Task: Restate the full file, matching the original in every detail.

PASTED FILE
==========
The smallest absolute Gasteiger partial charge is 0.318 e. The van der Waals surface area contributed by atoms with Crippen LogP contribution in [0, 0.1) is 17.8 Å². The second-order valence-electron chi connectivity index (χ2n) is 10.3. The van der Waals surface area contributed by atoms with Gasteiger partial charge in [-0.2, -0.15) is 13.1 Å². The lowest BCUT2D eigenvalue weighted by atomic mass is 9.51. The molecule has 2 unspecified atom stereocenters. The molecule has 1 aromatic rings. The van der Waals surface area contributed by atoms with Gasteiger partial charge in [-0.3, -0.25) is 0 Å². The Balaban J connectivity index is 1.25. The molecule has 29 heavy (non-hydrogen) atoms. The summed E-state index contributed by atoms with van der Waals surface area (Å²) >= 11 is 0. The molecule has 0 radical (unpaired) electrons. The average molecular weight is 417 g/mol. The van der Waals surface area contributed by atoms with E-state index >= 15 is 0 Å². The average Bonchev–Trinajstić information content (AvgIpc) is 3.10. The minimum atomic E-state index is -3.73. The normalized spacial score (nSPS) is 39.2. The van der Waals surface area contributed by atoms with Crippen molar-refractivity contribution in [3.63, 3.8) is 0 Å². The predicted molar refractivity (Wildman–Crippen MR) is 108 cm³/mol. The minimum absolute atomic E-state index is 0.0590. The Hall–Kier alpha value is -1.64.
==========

The smallest absolute Gasteiger partial charge is 0.318 e. The van der Waals surface area contributed by atoms with Crippen LogP contribution in [0, 0.1) is 17.8 Å². The second-order valence-electron chi connectivity index (χ2n) is 10.3. The van der Waals surface area contributed by atoms with Gasteiger partial charge in [-0.2, -0.15) is 13.1 Å². The lowest BCUT2D eigenvalue weighted by atomic mass is 9.51. The molecule has 2 unspecified atom stereocenters. The molecule has 1 aromatic rings. The van der Waals surface area contributed by atoms with Gasteiger partial charge in [-0.3, -0.25) is 0 Å². The Balaban J connectivity index is 1.25. The molecule has 29 heavy (non-hydrogen) atoms. The summed E-state index contributed by atoms with van der Waals surface area (Å²) >= 11 is 0. The molecule has 0 radical (unpaired) electrons. The average molecular weight is 417 g/mol. The van der Waals surface area contributed by atoms with E-state index >= 15 is 0 Å². The average Bonchev–Trinajstić information content (AvgIpc) is 3.10. The minimum atomic E-state index is -3.73. The normalized spacial score (nSPS) is 39.2. The van der Waals surface area contributed by atoms with Crippen molar-refractivity contribution in [3.63, 3.8) is 0 Å². The predicted molar refractivity (Wildman–Crippen MR) is 108 cm³/mol. The minimum absolute atomic E-state index is 0.0590. The Hall–Kier alpha value is -1.64.